OUSA tasked with getting Uni Games back on track

OUSA tasked with getting Uni Games back on track

The Uni Games are returning to the University of Otago in 2013. The annual inter-university sporting contest has been on the decline in recent years, but this year OUSA will manage a pared-back event in Dunedin from 22-24 April 2013.

OUSA Exec member and Recreation Officer Blake Luff said: “The games are about getting back to the roots of university-based sports. Getting students involved in a variety of team-based sports is a good way to meet and network with students from Otago and other Universities from within NZ.”

The “University Shield” has been awarded to the top sporting university since 1923. Otago has lifted the shield more times than any other New Zealand university.

Recent editions of the Uni Games and Uni Snow Games had become extremely costly for both participants and students’ associations. Consequently, numbers had dropped off and some had become disillusioned with the direction University Sport New Zealand was taking the event. Otago has withdrawn membership from USNZ, meaning they are ineligible to compete for overall trophies though, as Luff noted, “we can still win the sports.”

“The OUSA-USNZ relationship has become a wee bit niggly. While we have not been a member for the past couple of years we have still competed at the Uni Games and Uni Snow Games. Part of the USNZ Constitution means that non-members cannot win the shield,” Luff said.

Yes, you read that correctly. Otago is hosting and organising the 2013 USNZ Official Uni Games but are ineligible to win the competition because of an administrative tiff. In fact, this has been the case at the last couple of Uni Games events – a ridiculous situation to say the least.

This year the focus is on the “grass-roots” of the Uni Games. That means keeping the price down and providing an environment in which teams can compete against one another while getting to know students from other Universities and having a good time.

In previous years, organised social functions have overshadowed the actual competition. The social side of Uni Games was becoming extremely expensive to run, and “parties” were often complete duds. The 2013 organising committee is “focused on sport rather than on social events. We are confident that students will have a pretty good time without our help.”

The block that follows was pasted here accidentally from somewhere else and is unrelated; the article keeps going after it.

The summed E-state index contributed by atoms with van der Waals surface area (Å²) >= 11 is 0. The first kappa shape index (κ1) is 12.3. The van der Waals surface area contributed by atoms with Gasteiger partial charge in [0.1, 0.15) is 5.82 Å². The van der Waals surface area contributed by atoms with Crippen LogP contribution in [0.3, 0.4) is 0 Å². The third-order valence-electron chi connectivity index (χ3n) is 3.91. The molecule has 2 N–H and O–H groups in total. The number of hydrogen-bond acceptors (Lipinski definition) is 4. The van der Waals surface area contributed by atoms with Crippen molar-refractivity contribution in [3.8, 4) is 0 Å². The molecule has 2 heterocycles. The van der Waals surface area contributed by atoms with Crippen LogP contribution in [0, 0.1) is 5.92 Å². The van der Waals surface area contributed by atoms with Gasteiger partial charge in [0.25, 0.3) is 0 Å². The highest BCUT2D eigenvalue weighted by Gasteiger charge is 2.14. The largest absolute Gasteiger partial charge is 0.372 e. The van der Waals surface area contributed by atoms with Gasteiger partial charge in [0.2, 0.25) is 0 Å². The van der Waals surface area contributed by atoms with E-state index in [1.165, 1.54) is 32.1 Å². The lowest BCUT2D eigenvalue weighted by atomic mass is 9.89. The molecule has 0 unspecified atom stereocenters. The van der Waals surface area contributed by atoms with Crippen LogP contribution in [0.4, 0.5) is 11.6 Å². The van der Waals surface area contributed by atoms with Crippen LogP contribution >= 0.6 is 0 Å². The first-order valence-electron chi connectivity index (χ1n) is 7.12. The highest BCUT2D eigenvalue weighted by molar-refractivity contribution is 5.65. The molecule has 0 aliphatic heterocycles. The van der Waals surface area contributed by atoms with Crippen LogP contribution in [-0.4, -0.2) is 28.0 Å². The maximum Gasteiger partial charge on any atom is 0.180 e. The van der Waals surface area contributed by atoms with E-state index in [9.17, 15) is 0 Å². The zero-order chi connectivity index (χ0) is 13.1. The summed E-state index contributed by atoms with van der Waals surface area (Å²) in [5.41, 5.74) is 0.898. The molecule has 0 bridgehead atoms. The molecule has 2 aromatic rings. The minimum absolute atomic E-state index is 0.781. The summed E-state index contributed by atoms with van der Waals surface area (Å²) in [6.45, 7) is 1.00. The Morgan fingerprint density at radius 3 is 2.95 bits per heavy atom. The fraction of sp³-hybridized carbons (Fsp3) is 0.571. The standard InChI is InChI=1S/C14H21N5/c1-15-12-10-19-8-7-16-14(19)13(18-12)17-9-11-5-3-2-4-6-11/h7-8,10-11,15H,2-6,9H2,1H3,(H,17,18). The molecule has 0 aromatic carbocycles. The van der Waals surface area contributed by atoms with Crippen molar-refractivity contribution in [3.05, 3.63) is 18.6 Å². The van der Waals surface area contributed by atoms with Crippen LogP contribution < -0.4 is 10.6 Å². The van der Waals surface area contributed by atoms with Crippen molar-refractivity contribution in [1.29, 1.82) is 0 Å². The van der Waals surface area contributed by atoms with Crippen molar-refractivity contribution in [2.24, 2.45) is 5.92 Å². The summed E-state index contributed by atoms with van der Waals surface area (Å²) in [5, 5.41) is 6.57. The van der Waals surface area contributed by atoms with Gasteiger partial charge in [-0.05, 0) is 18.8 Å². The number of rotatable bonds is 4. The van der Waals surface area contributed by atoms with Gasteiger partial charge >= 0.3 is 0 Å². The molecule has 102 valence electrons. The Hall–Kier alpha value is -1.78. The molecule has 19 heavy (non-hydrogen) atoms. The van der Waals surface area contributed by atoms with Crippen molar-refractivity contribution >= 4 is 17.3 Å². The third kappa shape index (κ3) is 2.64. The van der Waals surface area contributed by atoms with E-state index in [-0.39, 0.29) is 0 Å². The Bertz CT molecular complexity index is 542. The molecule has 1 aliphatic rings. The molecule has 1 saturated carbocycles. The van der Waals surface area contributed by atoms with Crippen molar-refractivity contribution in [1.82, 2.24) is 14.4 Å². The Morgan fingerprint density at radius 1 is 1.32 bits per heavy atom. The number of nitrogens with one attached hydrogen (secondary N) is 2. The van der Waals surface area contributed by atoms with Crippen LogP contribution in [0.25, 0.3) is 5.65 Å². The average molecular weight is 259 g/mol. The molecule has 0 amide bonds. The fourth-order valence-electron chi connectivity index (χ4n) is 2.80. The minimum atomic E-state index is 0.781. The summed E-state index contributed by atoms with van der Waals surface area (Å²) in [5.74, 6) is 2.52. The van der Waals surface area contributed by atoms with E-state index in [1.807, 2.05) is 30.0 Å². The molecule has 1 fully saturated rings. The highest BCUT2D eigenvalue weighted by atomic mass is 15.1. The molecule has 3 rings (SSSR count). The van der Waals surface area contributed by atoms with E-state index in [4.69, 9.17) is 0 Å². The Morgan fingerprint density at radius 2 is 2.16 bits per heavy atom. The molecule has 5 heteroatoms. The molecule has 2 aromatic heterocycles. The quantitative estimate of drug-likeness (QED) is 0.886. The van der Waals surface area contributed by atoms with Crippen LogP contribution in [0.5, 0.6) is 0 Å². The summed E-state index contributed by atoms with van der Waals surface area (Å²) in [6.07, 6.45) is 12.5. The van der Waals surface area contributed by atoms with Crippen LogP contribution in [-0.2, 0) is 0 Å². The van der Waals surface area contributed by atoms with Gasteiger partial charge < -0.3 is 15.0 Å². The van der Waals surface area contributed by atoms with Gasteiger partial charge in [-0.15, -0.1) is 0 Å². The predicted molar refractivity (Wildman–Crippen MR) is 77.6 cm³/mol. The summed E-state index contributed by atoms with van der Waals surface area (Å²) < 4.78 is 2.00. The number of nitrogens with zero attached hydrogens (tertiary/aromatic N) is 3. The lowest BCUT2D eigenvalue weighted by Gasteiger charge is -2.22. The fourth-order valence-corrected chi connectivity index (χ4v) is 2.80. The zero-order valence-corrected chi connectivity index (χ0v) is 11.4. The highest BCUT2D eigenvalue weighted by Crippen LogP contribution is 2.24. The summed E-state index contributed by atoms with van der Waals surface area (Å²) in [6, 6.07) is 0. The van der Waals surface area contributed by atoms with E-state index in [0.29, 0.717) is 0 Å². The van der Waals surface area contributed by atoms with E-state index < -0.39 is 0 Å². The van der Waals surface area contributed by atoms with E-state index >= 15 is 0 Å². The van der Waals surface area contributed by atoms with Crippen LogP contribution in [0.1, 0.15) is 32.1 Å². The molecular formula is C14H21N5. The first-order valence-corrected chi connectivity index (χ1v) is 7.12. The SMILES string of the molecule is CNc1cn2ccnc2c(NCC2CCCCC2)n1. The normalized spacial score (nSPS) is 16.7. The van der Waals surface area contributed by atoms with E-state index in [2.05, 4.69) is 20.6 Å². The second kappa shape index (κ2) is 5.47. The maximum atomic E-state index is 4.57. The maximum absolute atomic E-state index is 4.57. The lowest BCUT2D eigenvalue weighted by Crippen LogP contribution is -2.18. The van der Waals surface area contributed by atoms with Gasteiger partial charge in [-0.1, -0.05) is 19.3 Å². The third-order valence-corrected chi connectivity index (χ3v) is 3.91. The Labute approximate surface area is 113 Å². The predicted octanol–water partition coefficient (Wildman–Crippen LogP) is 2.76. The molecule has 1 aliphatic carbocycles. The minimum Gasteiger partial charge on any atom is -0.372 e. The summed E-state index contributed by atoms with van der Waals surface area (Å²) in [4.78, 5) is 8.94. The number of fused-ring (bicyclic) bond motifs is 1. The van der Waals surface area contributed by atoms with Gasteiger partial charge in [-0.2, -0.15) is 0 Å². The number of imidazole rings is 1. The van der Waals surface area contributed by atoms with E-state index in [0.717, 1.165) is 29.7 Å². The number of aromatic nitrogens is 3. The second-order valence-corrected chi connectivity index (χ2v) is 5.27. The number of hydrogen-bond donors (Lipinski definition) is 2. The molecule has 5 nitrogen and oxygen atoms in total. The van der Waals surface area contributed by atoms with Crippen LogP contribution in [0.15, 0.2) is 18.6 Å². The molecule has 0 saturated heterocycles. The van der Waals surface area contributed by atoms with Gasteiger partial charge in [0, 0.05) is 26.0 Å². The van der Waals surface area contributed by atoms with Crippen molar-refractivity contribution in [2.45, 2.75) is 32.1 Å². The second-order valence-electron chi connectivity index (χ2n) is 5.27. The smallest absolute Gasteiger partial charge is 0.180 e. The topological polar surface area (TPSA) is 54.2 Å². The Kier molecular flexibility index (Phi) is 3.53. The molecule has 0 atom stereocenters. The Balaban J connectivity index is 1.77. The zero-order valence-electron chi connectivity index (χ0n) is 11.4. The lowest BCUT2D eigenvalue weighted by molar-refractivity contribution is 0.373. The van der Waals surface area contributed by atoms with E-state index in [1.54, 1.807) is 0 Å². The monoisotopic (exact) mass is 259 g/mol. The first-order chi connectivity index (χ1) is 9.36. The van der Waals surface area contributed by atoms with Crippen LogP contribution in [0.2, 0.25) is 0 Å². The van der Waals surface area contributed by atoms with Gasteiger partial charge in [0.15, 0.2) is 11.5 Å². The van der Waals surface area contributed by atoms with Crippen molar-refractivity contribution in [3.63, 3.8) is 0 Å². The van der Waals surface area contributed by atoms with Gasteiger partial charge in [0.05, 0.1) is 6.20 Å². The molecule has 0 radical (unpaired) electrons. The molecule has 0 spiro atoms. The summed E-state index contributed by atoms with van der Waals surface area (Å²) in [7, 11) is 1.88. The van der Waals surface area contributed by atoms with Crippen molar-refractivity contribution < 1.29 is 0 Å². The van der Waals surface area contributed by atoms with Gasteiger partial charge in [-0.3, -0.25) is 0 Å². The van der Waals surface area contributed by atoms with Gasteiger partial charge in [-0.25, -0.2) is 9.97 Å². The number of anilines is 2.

Competitors will pay a $50 entry fee to compete (almost half as much as in previous years) but will have to cover many other costs themselves. Most events will be played at either the Edgar Centre or Logan Park and this year includes badminton, basketball, bowls, cricket, football, handball, hockey, netball, rugby sevens, touch, ultimate (frisbee), and volleyball.

While the University Games are no longer the pinnacle of sporting competition they are a chance to get one up on our tertiary rivals. The Uni Games may not be a stepping-stone to the Olympics, but they are still an opportunity for some stiff competition and to relieve the stress built up over the start of the year. This year is also a great opportunity to take part without having to pay for travel and accommodation costs. The organising committee expects between 600 and 1000 athletes to take part.

OUSA and the organising committee see this year’s games as a new beginning for the event. Luff predicts a few more bumps in the road, but “hopefully students can see the benefit in competing at Uni Games and the participation rate increases over the next couple of years. We hope that Dunedin students make any visiting universities feel welcome and get into supporting Team Otago during the Uni Games events.”

It’s not to late to get involved. If you fancy yourself at one the sports mentioned earlier get hold of the clubs development officer at cdo@ousa.org.nz or 03 479 5964.
This article first appeared in Issue 5, 2013.
Posted 6:30pm Sunday 24th March 2013 by Gus Gawn.